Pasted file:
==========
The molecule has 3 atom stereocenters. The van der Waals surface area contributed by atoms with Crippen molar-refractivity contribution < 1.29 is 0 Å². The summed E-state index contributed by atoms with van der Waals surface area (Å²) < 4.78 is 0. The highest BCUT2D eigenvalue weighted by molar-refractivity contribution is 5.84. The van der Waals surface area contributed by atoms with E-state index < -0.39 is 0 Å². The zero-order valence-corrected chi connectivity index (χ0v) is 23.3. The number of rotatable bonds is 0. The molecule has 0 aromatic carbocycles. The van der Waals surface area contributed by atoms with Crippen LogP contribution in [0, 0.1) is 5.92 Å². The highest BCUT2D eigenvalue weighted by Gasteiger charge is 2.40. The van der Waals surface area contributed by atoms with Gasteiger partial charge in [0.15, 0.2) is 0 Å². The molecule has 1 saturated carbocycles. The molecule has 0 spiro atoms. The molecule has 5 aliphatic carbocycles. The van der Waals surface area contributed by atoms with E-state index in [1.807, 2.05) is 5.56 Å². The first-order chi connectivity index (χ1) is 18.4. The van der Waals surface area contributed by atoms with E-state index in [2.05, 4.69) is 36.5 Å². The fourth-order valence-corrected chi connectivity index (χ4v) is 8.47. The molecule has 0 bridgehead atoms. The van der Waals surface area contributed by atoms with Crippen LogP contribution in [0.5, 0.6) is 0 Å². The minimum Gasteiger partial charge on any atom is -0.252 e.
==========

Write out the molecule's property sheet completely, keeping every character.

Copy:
The molecule has 3 atom stereocenters. The van der Waals surface area contributed by atoms with Crippen molar-refractivity contribution < 1.29 is 0 Å². The summed E-state index contributed by atoms with van der Waals surface area (Å²) < 4.78 is 0. The highest BCUT2D eigenvalue weighted by molar-refractivity contribution is 5.84. The van der Waals surface area contributed by atoms with E-state index < -0.39 is 0 Å². The zero-order valence-corrected chi connectivity index (χ0v) is 23.3. The number of rotatable bonds is 0. The molecule has 0 aromatic carbocycles. The van der Waals surface area contributed by atoms with Crippen LogP contribution in [0, 0.1) is 5.92 Å². The highest BCUT2D eigenvalue weighted by Gasteiger charge is 2.40. The van der Waals surface area contributed by atoms with Gasteiger partial charge in [0.15, 0.2) is 0 Å². The molecule has 1 saturated carbocycles. The molecule has 0 spiro atoms. The molecule has 5 aliphatic carbocycles. The van der Waals surface area contributed by atoms with E-state index in [1.807, 2.05) is 5.56 Å². The first-order chi connectivity index (χ1) is 18.4. The van der Waals surface area contributed by atoms with E-state index in [2.05, 4.69) is 36.5 Å². The fourth-order valence-corrected chi connectivity index (χ4v) is 8.47. The molecule has 0 bridgehead atoms. The van der Waals surface area contributed by atoms with Crippen LogP contribution in [0.5, 0.6) is 0 Å². The minimum Gasteiger partial charge on any atom is -0.252 e.